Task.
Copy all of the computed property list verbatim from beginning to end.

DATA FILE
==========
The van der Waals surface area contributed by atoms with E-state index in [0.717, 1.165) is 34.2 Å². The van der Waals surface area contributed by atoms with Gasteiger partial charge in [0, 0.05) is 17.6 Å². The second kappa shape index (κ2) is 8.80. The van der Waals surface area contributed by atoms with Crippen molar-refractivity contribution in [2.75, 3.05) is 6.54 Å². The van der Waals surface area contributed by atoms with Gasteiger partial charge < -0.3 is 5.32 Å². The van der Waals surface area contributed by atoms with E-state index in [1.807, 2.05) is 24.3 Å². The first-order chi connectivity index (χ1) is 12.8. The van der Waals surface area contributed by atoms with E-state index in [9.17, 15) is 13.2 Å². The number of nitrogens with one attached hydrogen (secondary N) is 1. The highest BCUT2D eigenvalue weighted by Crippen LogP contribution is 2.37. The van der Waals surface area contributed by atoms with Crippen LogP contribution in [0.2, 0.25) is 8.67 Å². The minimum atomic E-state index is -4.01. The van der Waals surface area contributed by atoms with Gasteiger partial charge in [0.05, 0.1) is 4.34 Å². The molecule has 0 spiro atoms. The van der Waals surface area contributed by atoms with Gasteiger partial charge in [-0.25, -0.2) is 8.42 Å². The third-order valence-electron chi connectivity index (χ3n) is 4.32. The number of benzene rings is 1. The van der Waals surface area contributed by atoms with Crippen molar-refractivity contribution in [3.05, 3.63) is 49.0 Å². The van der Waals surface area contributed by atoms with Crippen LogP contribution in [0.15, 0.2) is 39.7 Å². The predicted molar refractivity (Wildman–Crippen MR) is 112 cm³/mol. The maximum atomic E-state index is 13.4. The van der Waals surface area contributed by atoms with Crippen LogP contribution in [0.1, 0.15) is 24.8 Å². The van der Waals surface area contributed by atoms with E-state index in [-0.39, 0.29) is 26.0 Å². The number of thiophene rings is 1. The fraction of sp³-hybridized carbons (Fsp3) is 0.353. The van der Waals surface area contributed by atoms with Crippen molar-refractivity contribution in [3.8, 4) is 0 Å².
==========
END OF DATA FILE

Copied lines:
The van der Waals surface area contributed by atoms with E-state index in [0.717, 1.165) is 34.2 Å². The van der Waals surface area contributed by atoms with Gasteiger partial charge in [0, 0.05) is 17.6 Å². The second kappa shape index (κ2) is 8.80. The van der Waals surface area contributed by atoms with Crippen molar-refractivity contribution in [2.75, 3.05) is 6.54 Å². The van der Waals surface area contributed by atoms with Gasteiger partial charge < -0.3 is 5.32 Å². The van der Waals surface area contributed by atoms with E-state index in [1.807, 2.05) is 24.3 Å². The first-order chi connectivity index (χ1) is 12.8. The van der Waals surface area contributed by atoms with E-state index in [9.17, 15) is 13.2 Å². The number of nitrogens with one attached hydrogen (secondary N) is 1. The highest BCUT2D eigenvalue weighted by Crippen LogP contribution is 2.37. The van der Waals surface area contributed by atoms with Crippen LogP contribution in [0.2, 0.25) is 8.67 Å². The minimum atomic E-state index is -4.01. The van der Waals surface area contributed by atoms with Gasteiger partial charge in [0.05, 0.1) is 4.34 Å². The molecule has 0 spiro atoms. The van der Waals surface area contributed by atoms with Gasteiger partial charge in [-0.25, -0.2) is 8.42 Å². The third-order valence-electron chi connectivity index (χ3n) is 4.32. The number of benzene rings is 1. The van der Waals surface area contributed by atoms with Crippen molar-refractivity contribution in [3.05, 3.63) is 49.0 Å². The van der Waals surface area contributed by atoms with Crippen LogP contribution in [0.15, 0.2) is 39.7 Å². The predicted molar refractivity (Wildman–Crippen MR) is 112 cm³/mol. The maximum atomic E-state index is 13.4. The van der Waals surface area contributed by atoms with Crippen LogP contribution in [0.1, 0.15) is 24.8 Å². The van der Waals surface area contributed by atoms with E-state index in [-0.39, 0.29) is 26.0 Å². The number of thiophene rings is 1. The fraction of sp³-hybridized carbons (Fsp3) is 0.353. The van der Waals surface area contributed by atoms with Crippen molar-refractivity contribution in [3.8, 4) is 0 Å².